For one thing, WGA is supposed to check Product key, PC manufacturer, Windows version, PID/SID, BIOS information, BIOS MD5 Checksum, Language setting and version, and Hard drive serial number, among other things.

      Since your winver and product key don't technically exist (I believe the former comes up as Win 98), I don't see how WGA gets a false positive in this case (which means it's also going to be an easy bug to track down).

      But, theoretically, since xubuntu doesn't need a 'valid' key, it may throw random numbers out (which would be very unlikely to trip the 'pirated' check, but would mean WGA doesn't check if your key is valid.
      • by Bender0x7D1 (536254) on Sunday June 17, 2007 @08:01PM (#19545575)

        I'm guessing that WGA is set to return "genuine" if it is unable to retrieve the appropriate information. For example, it might try 5 times to get the product key, but the system always gives it an error since it doesn't actually have a product key. Since they can't get enough information to determine if you are genuine or not, they err on the side of caution and say you are genuine, even though they can't tell.

        • Re: (Score:3, Insightful)

          by Darundal (891860)
          I doubt that, considering how many false positives Microsoft manages to get with WGA.
      • Re: (Score:2, Interesting)

        by Hal_Porter (817932)
        Maybe they special case Ubuntu. E.g. consider.

        Windows Developer: We tested Ubuntu with IE4Linux and we can catch it. It claims to be Win98 and it doesn't have the undocumented secret handshake to check for validity. And it hides the Bios too. If you look at the CS values Wine uses the same selector but you can't use that. But if you look at CS:Hardcoded_offset then all versions of Windows have some code that is not present in Wine. So we check for that.
        Lawyer: Hmm. Could they change Wine so it passes
        Window
  • Woah... (Score:5, Funny)

    by GFree (853379) on Sunday June 17, 2007 @07:49PM (#19545487)
    Does this mean that I can validate Ubuntu using my XP CD?

    Oh wait...
  • Dual boot machine? (Score:4, Interesting)

    by Mostly a lurker (634878) on Sunday June 17, 2007 @07:50PM (#19545499)
    It may well be that WGA allows Linux/Wine on the basis that it is too difficult to check if a valid Windows is being used alongside it. It would not surprise me, though, if the test machine was dual boot and WGA properly validated the available Windows system.

    WGA has become pretty sophisticated this year, as recently has OGA. I strongly suspect that the observed behavior is by design, though Microsoft may now choose to change it.

    • by choongiri (840652) on Sunday June 17, 2007 @09:37PM (#19546161) Homepage Journal

      It would not surprise me, though, if the test machine was dual boot and WGA properly validated the available Windows system.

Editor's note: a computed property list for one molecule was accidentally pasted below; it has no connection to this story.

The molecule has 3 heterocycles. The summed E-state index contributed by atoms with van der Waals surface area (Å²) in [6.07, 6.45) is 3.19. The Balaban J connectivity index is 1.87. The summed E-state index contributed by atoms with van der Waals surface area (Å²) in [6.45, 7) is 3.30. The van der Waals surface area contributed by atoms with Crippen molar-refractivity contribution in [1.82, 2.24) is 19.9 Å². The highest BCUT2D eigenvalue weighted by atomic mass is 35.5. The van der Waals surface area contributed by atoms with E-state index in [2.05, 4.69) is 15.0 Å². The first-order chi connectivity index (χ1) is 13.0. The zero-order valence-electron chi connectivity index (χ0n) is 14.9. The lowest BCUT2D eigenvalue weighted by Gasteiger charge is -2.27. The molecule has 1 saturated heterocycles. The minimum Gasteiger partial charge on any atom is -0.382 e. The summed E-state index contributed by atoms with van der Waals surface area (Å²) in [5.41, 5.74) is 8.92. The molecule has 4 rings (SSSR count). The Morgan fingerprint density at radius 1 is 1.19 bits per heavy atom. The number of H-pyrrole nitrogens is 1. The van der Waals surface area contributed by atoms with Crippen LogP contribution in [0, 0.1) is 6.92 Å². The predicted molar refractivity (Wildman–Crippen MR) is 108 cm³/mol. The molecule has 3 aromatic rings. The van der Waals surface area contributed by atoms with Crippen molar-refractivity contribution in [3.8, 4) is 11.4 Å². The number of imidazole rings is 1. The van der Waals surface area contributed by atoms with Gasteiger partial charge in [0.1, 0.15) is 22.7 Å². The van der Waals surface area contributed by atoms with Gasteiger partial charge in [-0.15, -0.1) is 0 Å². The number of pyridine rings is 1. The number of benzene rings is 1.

It would surprise me.

      For most intents and purposes Wine sandboxes applications from the rest of the machine reasonably effectively. For the WGA software to be able to detect a copy of Windows elsewhere on the machine it would have to be checking it was running under wine then taking deliberate measures to break out of the sandbox. It's possible, since wine is not a VM, but quite unlikely - after all, the entire idea of WGA is that Microsoft wants people downloading updates to be using them on a genuine copy of Windows. If you have Windows on the machine already, why would you be dual booting into Linux and running wine to access Windows Update? That would make no sense, and Microsoft making that possible by design would make even less sense.

  • by astrashe (7452) on Sunday June 17, 2007 @07:53PM (#19545529) Journal
    I'd rather see bulletproof license control for commercial software.

    If everyone who ran pirated software used open source instead, our user base would be several times as it is now. And that would encourage hardware vendors to give us better support, which is the main thing we need now.

    • Kind of a chicken and egg, isn't it? While your comment makes sense, the support has to be there before the users will come.

      As close as it is, It Just Has To Work(TM) isn't there.

    • Would they really? (Score:3, Interesting)

      by ajdecon (233641)
      Do you actually think that most people who use pirated software would use open source if only "genuine Windows" were available?

      Most people I know who pirate Windows aren't anti-Microsoft or even violently cheap. Instead, such "crimes" are usually crimes of opportunity: someone at school or the office offers to let them borrow their Windows disk, or hands out cracked CDs because it amuses them. It's obviously cheaper, so of course they'll use the illegal disk. But if such a thing weren't available, most p
      • Re: (Score:3, Insightful)

        by Chandon Seldon (43083)

        Most people I know who pirate Windows and Windows software don't consider Linux as an interesting alternative because "Windows is free too and has free games". If Windows really cost $100 and Office really cost $300 and Photoshop really cost $400 then a lot of them would think that Ubuntu was the obvious choice - going for Windows + Software would double the cost of the computer. Hell, for that money most of them would figure out how to run their WoW and COD3 under Wine.

  • by urbanriot (924981) on Sunday June 17, 2007 @07:56PM (#19545541)
    With earlier versions of Windows, prior to Windows XP, you can download any and all updates without having to validate your Windows.
  • Oh, great (Score:2, Insightful)

    by Dasher42 (514179)
    Now Microsoft label Linux users as pirates, when one of the big benefits of free software is not to pirate, or even have to if you're poor.
  • I thought WGA... (Score:5, Insightful)

    by Actually, I do RTFA (1058596) on Sunday June 17, 2007 @08:05PM (#19545591)